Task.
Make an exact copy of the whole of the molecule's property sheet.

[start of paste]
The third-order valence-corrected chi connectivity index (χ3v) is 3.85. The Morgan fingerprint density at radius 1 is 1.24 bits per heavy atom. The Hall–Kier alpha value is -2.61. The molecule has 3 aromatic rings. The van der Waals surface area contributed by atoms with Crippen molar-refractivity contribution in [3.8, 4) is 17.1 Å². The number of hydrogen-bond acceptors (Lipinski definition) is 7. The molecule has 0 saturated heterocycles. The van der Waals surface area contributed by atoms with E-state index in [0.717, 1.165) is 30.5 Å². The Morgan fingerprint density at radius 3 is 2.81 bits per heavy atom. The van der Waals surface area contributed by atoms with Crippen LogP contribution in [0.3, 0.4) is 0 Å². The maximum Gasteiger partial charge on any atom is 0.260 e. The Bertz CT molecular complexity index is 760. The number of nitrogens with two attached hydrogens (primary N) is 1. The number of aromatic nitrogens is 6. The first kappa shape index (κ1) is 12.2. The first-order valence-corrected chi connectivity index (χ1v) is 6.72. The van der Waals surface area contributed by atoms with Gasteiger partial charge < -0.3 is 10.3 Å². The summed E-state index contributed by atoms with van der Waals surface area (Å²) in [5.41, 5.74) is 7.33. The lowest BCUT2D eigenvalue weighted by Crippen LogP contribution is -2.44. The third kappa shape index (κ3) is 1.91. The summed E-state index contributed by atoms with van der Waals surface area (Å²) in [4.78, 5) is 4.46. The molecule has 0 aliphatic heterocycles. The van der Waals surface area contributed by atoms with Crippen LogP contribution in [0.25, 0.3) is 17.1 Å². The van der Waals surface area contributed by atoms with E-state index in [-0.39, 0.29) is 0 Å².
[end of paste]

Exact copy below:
The third-order valence-corrected chi connectivity index (χ3v) is 3.85. The Morgan fingerprint density at radius 1 is 1.24 bits per heavy atom. The Hall–Kier alpha value is -2.61. The molecule has 3 aromatic rings. The van der Waals surface area contributed by atoms with Crippen molar-refractivity contribution in [3.8, 4) is 17.1 Å². The number of hydrogen-bond acceptors (Lipinski definition) is 7. The molecule has 0 saturated heterocycles. The van der Waals surface area contributed by atoms with E-state index in [0.717, 1.165) is 30.5 Å². The Morgan fingerprint density at radius 3 is 2.81 bits per heavy atom. The van der Waals surface area contributed by atoms with Crippen LogP contribution in [0.3, 0.4) is 0 Å². The maximum Gasteiger partial charge on any atom is 0.260 e. The Bertz CT molecular complexity index is 760. The number of nitrogens with two attached hydrogens (primary N) is 1. The number of aromatic nitrogens is 6. The first kappa shape index (κ1) is 12.2. The first-order valence-corrected chi connectivity index (χ1v) is 6.72. The van der Waals surface area contributed by atoms with Gasteiger partial charge < -0.3 is 10.3 Å². The summed E-state index contributed by atoms with van der Waals surface area (Å²) in [5.41, 5.74) is 7.33. The lowest BCUT2D eigenvalue weighted by Crippen LogP contribution is -2.44. The third kappa shape index (κ3) is 1.91. The summed E-state index contributed by atoms with van der Waals surface area (Å²) in [4.78, 5) is 4.46. The molecule has 0 aliphatic heterocycles. The van der Waals surface area contributed by atoms with Crippen LogP contribution in [0.25, 0.3) is 17.1 Å². The van der Waals surface area contributed by atoms with E-state index in [-0.39, 0.29) is 0 Å².